"My relationship with Instagram began innocently enough. I was a normal girl from a random suburb with 100 followers on Instagram. Then I met some people who had a ton of followers, got tagged in a picture with them, and found myself with seven thousand new “friends” practically overnight. My newfound following praised me constantly in the comments section of my posts, created fan accounts, and publicly speculated about what my occupation could be—they usually assumed I was a model, DJ, some sort of socialite, or a Kardashian. In reality, I was a dance student with no money. With the unwarranted praise from total strangers came an unsavory responsibility: in order to maintain the status I had achieved, I’d have to continue portraying a very specific image of myself.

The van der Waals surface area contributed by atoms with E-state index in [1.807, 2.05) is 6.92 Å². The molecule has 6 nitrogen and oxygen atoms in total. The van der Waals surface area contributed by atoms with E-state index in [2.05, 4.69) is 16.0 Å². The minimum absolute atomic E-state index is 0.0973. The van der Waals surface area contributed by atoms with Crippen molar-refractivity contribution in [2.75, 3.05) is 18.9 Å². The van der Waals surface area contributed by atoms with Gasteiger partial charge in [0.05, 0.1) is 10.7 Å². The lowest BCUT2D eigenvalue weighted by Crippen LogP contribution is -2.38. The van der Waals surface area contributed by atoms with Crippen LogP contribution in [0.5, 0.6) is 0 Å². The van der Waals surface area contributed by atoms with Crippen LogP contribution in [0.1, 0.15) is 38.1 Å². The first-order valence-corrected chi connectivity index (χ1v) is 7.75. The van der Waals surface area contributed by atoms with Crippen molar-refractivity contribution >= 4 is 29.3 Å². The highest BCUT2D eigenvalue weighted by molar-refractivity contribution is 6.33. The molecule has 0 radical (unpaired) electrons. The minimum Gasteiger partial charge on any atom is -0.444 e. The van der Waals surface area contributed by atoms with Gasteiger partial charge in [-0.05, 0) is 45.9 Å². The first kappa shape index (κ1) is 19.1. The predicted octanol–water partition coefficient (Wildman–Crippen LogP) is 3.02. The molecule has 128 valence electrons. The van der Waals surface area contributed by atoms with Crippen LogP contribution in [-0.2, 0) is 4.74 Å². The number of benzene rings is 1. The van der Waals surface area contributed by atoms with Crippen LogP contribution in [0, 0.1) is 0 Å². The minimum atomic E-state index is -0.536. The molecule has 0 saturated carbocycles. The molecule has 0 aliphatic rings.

I remember a time pre-Instagram, before curating aspirational online identities was a thing. Then there’s the younger generation who was born into the Internet Age. Take my sister, for example – she’s smart, hilarious, and a good, loyal friend. She only has 200 followers. For a 17 year old in 2015, that’s not good enough—for her generation, self-worth is directly proportionate to number of followers. I’ll admit, my self worth rocketed when my number of followers did, but I always felt uncomfortable with the level of narcissism involved to consciously maintain the image I subconsciously created. I was aware that my confidence wasn’t something I earned on my own. So much for self-worth, right?"